Sunday, October 30, 2011

Two Gospels in the Communion?

I think talk about 'two gospels' in the Communion is something which bears some careful scrutiny.

First, we need to take into account that 'the gospel' (as told and taught in the New Testament) is a gospel told in different versions (Matthew, Mark, Luke, John, and Paul ... the writer to the Hebrews, James, John the seer as well?). These variations are not insignificant. It has been observed (though I cannot recall by whom) that the Roman Catholic understanding of the gospel rests more on Matthew than on Paul with much argument and conflict ensuing through the centuries. With respect to the Communion, a claim that there are 'two gospels' needs to check carefully that we are not talking about two versions of the one gospel rather than two gospels.

Secondly, we need to ask when differences in the understanding of the gospel affect fellowship and when they do not. Over the years I have had concerns about what fellow Christians believe to be the content of the gospel - sometimes in Anglican contexts, sometimes in ecumenical evangelical contexts (we use to have lots of vigorous discussion in the Christian Unions when I was a student at uni), sometimes in ministers' fellowships - but I haven't broken fellowship. In hindsight I think this was a very good thing not to do because with patience and listening I have come to new realisations about what the gospel is, including the realisation that my understanding can be improved and that others' understanding can be interpreted differently from my first reactive response. In other words, some differences which at first sight might look like "fellowship breakers" may at second sight not be so, so much care is needed.

Thirdly, we need to keep a sense of proportion. Over in England at the moment the Church of England via its flagship St Paul's Cathedral is taking a huge hit because the authorities in the cathedral (as best I can make out) lost a sense of proportion. In upholding the rules of health and safety they have allowed themselves to look to all the world like the moneychangers in the Temple rather than like Jesus. If our greatest concern about 'two gospels' is (i.e. boils down to) a concern about homosexuals, and if that concern is going to divide a church or the Communion, have we lost our sense of proportion? I think I share most concerns conservatives have about +Gene Robinson's consecration, the blessing of same sex partnerships, and the ordination of people in those relationships, but I (seem to) differ from some (many?) conservative Anglicans in my unwillingness to leave the Anglican church over these matters. For the life of me, I cannot see a good sense of proportion being worked out if I find myself in a new church which is largely defined in its distinctiveness because of what it does not approve about homosexuals.

Now I am pretty sure that some readers here will read all the above and say, Nevertheless, there are two gospels in the Communion today and unless something is done about this, the Communion will divide formally and (eventually) completely.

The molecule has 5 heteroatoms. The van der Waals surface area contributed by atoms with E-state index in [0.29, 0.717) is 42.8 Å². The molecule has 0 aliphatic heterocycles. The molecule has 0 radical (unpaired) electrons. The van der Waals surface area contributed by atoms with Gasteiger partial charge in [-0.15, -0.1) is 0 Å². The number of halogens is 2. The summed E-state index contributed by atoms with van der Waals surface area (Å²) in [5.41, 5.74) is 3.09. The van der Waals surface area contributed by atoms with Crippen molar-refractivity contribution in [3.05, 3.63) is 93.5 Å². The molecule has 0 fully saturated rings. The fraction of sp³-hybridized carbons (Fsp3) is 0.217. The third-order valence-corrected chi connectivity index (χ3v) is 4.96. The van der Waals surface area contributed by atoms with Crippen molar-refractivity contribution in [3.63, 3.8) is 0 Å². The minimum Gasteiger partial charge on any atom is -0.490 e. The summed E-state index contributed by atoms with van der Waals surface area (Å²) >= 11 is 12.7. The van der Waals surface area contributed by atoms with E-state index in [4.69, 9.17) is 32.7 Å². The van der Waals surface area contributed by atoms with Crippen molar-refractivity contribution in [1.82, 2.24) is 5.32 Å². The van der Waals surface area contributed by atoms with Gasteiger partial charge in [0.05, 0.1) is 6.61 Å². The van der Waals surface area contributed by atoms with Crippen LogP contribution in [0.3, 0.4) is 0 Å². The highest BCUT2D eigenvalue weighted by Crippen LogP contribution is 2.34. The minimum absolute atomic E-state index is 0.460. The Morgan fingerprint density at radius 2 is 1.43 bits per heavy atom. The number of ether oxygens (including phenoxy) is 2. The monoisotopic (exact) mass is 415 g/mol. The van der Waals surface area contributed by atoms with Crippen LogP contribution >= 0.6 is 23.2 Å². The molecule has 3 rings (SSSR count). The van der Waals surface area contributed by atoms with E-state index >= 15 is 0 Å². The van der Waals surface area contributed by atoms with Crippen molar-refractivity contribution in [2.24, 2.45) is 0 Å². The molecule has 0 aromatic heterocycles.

Yet there is still something to think about in respect of claims about two gospels ... to be continued.

As big a Communion tent as can be?

In the end, as I re-read some comments posted this past week when I posted about the Communion and the risks some groups are posing to it, I am unconvinced that these matters rending the Communion are sharply binary: what has Sydney to do with TEC? The Communion must become liberal or conservative, not a mixture. Opposing views on (e.g.) homosexuality or the ordination of women are impossible to contain within the the one Communion tent. Our problems are about two gospels defining the Communion when Communion can only be based on one gospel.

Here are the facts of Anglican life, experienced previously and currently: we have great differences contained in our tent, partly because they are contained in smaller tents within the larger tent (so Sydney lives first within the diverse Anglican Church of Australia, and then in the Communion which also includes TEC); opposing views are possible among Anglican groups (there are those who ordain women and those who do not in Global South; people who think divorce equates to adultery (and thus remarriage is blessing sin) and people who think oppositely live within the same churches, even in the same NZ dioceses!); the Communion and many of its member churches have always had two or more camps within  and lived to tell the tale - they just haven't always been called 'liberals' and 'conservatives'; and the problem of perceptions of two gospels at work in Anglican life is something which has also been lived with for a long time.

The last issue, two gospels, is, in the end, the sharpest and most important matter before us. But here, I suggest, are several issues which need to be worked through before I, you, or both of us make a definitive pronouncement that there are two gospels and thus there must be two Communions.

... to be continued (I accidentally published this in incomplete form, but not to worry, it can be completed another day!)

Saturday, October 29, 2011


This morning's Press continues the unfolding now public story of the future possibilities for our Anglican cathedral here in Christchurch (i.e. another story of unfolding future possibilities re our Roman Catholic cathedral is yet to come).

In today's chapter (told here) of what I can assure you will be a long-running saga,we find this 'technical' section re figures,

"Once the cathedral has been stabilised, cathedral leaders will consider four options for the future of the building. One involves the complete demolition and rebuilding, which is not favoured by Matthews and Dean Peter Beck.

The other three options retain between 20 and 70 per cent of the building.

The funding shortfall for the options range from $30m to $50m on top of any insurance claim.

Matthews declined to reveal the value of the insurance coverage, but the building is insured for only 70 per cent of the rebuild cost. "